Using technology the potential for individuals to draw together their own collections of online resources is enormous. In this Thing we are looking at online curation, using tools like Pinterest and Tumblr. We’ve already discussed Storify and tools for sharing text-based content, but let’s explore some more visual tools. We’d like to look at two aspects: (1) the way that researchers and teachers of the public can use various websites and tools to curate collections around their chosen topics, and (2) how academic professionals can use these tools to curate a collection of links and resources relevant to their work and professional development.
Pinterest allows users to create virtual pinboards of images and videos according to their interests.
- Researchers and academic institutions are using Pinterest for many purposes. Here’s just a few examples:
- Made with the British Library promotes community use of library resources.
- Dan Jackson’s ‘Northumbriana‘ provides great history-related links.
- Researchers can also use Pinterest to collect resources relevant to their work. See the Pinterest boards developed to support 23 Mobile Things as an example, or the way the University of Virginia uses it to showcase staff output.
- Many instructors are using Pinterest to create reading lists or boards of relevant content. The LSE blog covers a ‘how to’ (though be aware of copyright issues), while the Bodleian Education Library provides a good example on their ‘New Teaching Resources’ board.
Tumblr, a microblogging platform, allows users to post their own content or “reblog” content posted by other users. Posts can also be tagged with hashtags (e.g. #libraries).
- Researchers and universities are using Tumblr in many different ways – here’s just a few examples:
- New York Public Library is using Tumblr to promote and share information about their LIVE from the NYPL program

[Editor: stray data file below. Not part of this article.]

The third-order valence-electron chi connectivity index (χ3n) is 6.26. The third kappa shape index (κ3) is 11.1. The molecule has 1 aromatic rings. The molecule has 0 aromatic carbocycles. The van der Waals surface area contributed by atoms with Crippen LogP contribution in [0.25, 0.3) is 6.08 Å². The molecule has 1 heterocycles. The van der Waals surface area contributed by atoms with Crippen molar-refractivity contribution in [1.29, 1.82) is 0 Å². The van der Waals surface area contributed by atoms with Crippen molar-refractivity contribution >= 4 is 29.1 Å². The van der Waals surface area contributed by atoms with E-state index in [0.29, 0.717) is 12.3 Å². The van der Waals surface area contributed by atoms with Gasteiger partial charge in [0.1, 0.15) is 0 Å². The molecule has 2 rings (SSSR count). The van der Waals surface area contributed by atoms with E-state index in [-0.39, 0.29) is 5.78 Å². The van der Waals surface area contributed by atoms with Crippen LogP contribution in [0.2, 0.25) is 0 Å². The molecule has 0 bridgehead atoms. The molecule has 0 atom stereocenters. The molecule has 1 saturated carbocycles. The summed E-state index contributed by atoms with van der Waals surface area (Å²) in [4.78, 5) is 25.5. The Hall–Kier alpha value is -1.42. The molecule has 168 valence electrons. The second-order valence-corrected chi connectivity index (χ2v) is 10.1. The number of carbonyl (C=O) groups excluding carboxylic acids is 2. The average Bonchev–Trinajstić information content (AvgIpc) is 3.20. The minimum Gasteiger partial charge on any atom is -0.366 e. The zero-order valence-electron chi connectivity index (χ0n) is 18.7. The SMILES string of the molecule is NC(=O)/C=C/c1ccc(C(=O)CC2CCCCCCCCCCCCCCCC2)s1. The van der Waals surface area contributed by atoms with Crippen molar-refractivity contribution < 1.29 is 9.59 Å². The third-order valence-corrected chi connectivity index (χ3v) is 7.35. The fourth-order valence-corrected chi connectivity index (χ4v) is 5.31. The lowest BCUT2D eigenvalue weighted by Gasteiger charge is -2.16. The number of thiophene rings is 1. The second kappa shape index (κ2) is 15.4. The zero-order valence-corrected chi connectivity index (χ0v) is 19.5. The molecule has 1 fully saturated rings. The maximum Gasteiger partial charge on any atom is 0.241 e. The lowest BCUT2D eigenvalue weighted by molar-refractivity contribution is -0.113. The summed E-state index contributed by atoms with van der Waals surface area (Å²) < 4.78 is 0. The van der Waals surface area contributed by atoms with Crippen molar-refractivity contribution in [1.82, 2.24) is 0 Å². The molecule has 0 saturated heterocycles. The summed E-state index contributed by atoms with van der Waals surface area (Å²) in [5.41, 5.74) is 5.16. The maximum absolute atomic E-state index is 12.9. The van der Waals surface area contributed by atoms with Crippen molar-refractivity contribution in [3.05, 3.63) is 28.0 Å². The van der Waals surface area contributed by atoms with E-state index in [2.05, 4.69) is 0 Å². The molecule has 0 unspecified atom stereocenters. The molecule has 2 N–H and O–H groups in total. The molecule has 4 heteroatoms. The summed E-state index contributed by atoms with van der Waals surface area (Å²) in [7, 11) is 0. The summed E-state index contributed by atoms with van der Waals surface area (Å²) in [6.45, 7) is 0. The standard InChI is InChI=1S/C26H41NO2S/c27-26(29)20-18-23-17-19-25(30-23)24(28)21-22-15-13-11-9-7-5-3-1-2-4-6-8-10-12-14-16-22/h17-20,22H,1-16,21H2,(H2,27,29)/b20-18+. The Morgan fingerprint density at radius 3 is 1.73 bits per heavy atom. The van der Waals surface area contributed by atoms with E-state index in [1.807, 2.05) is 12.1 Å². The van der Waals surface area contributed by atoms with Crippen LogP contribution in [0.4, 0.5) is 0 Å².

- University of California is using Tumblr to showcase its research
- Oxford University Press uses Tumblr to highlight content related to its publications
- How are researchers using Tumblr for professional development?
- Circulating Ideas uses a Tumblr to share podcasts and information
- Some hashtags used to talk about research-related topics include #research, #academics
- This is What a Librarian Looks Like is “challenging the librarian stereotype one post at a time”
- Take a look at the New York Public Library, which uses its Tumblr to post highlights from their collection, join in with Tumblr-wide conversations and themes (e.g. Mustache Monday, or Caturday), give updates on library events and services, and share updates about news and topics impacting on the sector.
- Explore more links on the 23 Things for Research boards (Curating and Tumblr).
- Read ‘More than just a pretty picture? How sociologists (and other social scientists) can use Pinterest‘ on the LSE blog.
Have you searched for material in your research or study area on Pinterest and Tumblr? Do you think that you could use these tools to share information or collate it all in one place for personal use?(Adapted from 23 Mobile Things).